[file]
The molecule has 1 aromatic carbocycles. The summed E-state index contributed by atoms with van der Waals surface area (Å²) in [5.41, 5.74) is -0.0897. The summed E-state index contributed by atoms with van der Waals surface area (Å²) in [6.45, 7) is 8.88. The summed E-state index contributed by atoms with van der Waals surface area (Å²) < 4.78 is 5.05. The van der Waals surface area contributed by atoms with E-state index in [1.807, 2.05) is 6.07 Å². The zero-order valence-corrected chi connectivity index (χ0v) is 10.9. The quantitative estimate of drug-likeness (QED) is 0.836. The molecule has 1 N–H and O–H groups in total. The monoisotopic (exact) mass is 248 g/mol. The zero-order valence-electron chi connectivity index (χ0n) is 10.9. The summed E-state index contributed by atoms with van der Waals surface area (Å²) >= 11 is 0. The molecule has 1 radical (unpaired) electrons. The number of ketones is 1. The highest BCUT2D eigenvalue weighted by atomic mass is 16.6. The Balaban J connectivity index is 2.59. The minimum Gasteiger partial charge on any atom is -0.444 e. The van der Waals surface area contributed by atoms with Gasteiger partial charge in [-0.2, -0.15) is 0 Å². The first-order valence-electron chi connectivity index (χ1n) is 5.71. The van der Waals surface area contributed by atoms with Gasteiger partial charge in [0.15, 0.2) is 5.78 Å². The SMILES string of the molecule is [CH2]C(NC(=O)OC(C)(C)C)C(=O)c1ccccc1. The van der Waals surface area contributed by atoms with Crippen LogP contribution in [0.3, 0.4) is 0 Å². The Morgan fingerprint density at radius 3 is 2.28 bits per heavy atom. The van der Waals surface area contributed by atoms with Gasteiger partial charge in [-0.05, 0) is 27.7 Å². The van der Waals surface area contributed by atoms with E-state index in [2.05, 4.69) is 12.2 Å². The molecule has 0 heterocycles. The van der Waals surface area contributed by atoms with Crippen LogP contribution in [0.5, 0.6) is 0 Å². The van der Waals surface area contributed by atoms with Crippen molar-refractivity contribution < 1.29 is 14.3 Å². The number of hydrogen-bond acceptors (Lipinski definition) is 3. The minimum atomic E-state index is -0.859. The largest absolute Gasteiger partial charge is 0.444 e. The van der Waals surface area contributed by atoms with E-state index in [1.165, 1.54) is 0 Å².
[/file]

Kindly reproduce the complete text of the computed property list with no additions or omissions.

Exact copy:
The molecule has 1 aromatic carbocycles. The summed E-state index contributed by atoms with van der Waals surface area (Å²) in [5.41, 5.74) is -0.0897. The summed E-state index contributed by atoms with van der Waals surface area (Å²) in [6.45, 7) is 8.88. The summed E-state index contributed by atoms with van der Waals surface area (Å²) < 4.78 is 5.05. The van der Waals surface area contributed by atoms with E-state index in [1.807, 2.05) is 6.07 Å². The zero-order valence-corrected chi connectivity index (χ0v) is 10.9. The quantitative estimate of drug-likeness (QED) is 0.836. The molecule has 1 N–H and O–H groups in total. The monoisotopic (exact) mass is 248 g/mol. The zero-order valence-electron chi connectivity index (χ0n) is 10.9. The summed E-state index contributed by atoms with van der Waals surface area (Å²) >= 11 is 0. The molecule has 1 radical (unpaired) electrons. The number of ketones is 1. The highest BCUT2D eigenvalue weighted by atomic mass is 16.6. The Balaban J connectivity index is 2.59. The minimum Gasteiger partial charge on any atom is -0.444 e. The van der Waals surface area contributed by atoms with Gasteiger partial charge in [-0.2, -0.15) is 0 Å². The first-order valence-electron chi connectivity index (χ1n) is 5.71. The van der Waals surface area contributed by atoms with Gasteiger partial charge in [0.15, 0.2) is 5.78 Å². The SMILES string of the molecule is [CH2]C(NC(=O)OC(C)(C)C)C(=O)c1ccccc1. The van der Waals surface area contributed by atoms with Crippen LogP contribution in [0.3, 0.4) is 0 Å². The Morgan fingerprint density at radius 3 is 2.28 bits per heavy atom. The van der Waals surface area contributed by atoms with Gasteiger partial charge in [-0.05, 0) is 27.7 Å². The van der Waals surface area contributed by atoms with E-state index in [2.05, 4.69) is 12.2 Å². The molecule has 0 heterocycles. The van der Waals surface area contributed by atoms with Crippen LogP contribution in [0.5, 0.6) is 0 Å². The van der Waals surface area contributed by atoms with Crippen molar-refractivity contribution < 1.29 is 14.3 Å². The number of hydrogen-bond acceptors (Lipinski definition) is 3. The minimum atomic E-state index is -0.859. The largest absolute Gasteiger partial charge is 0.444 e. The van der Waals surface area contributed by atoms with E-state index in [1.165, 1.54) is 0 Å².